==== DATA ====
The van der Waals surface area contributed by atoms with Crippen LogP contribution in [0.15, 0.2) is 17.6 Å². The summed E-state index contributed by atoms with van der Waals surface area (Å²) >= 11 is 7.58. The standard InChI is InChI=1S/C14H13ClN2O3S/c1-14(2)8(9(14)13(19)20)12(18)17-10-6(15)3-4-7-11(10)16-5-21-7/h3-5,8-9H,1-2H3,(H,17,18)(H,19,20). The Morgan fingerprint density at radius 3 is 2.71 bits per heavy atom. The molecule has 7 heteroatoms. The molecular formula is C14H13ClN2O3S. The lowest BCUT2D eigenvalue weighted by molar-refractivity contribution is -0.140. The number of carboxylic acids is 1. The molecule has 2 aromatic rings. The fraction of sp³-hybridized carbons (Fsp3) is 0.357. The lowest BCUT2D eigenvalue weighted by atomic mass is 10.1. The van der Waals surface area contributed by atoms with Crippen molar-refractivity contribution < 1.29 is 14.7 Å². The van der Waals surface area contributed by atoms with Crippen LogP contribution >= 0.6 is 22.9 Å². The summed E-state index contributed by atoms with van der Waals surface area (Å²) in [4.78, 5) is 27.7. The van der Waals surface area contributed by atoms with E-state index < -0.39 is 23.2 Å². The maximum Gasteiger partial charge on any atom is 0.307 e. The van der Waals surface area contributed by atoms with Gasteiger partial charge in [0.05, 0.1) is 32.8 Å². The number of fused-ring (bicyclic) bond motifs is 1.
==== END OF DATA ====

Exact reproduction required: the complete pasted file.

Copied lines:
The van der Waals surface area contributed by atoms with Crippen LogP contribution in [0.15, 0.2) is 17.6 Å². The summed E-state index contributed by atoms with van der Waals surface area (Å²) >= 11 is 7.58. The standard InChI is InChI=1S/C14H13ClN2O3S/c1-14(2)8(9(14)13(19)20)12(18)17-10-6(15)3-4-7-11(10)16-5-21-7/h3-5,8-9H,1-2H3,(H,17,18)(H,19,20). The Morgan fingerprint density at radius 3 is 2.71 bits per heavy atom. The molecule has 7 heteroatoms. The molecular formula is C14H13ClN2O3S. The lowest BCUT2D eigenvalue weighted by molar-refractivity contribution is -0.140. The number of carboxylic acids is 1. The molecule has 2 aromatic rings. The fraction of sp³-hybridized carbons (Fsp3) is 0.357. The lowest BCUT2D eigenvalue weighted by atomic mass is 10.1. The van der Waals surface area contributed by atoms with Crippen molar-refractivity contribution < 1.29 is 14.7 Å². The van der Waals surface area contributed by atoms with Crippen LogP contribution >= 0.6 is 22.9 Å². The summed E-state index contributed by atoms with van der Waals surface area (Å²) in [4.78, 5) is 27.7. The van der Waals surface area contributed by atoms with E-state index < -0.39 is 23.2 Å². The maximum Gasteiger partial charge on any atom is 0.307 e. The van der Waals surface area contributed by atoms with Gasteiger partial charge in [0.05, 0.1) is 32.8 Å². The number of fused-ring (bicyclic) bond motifs is 1.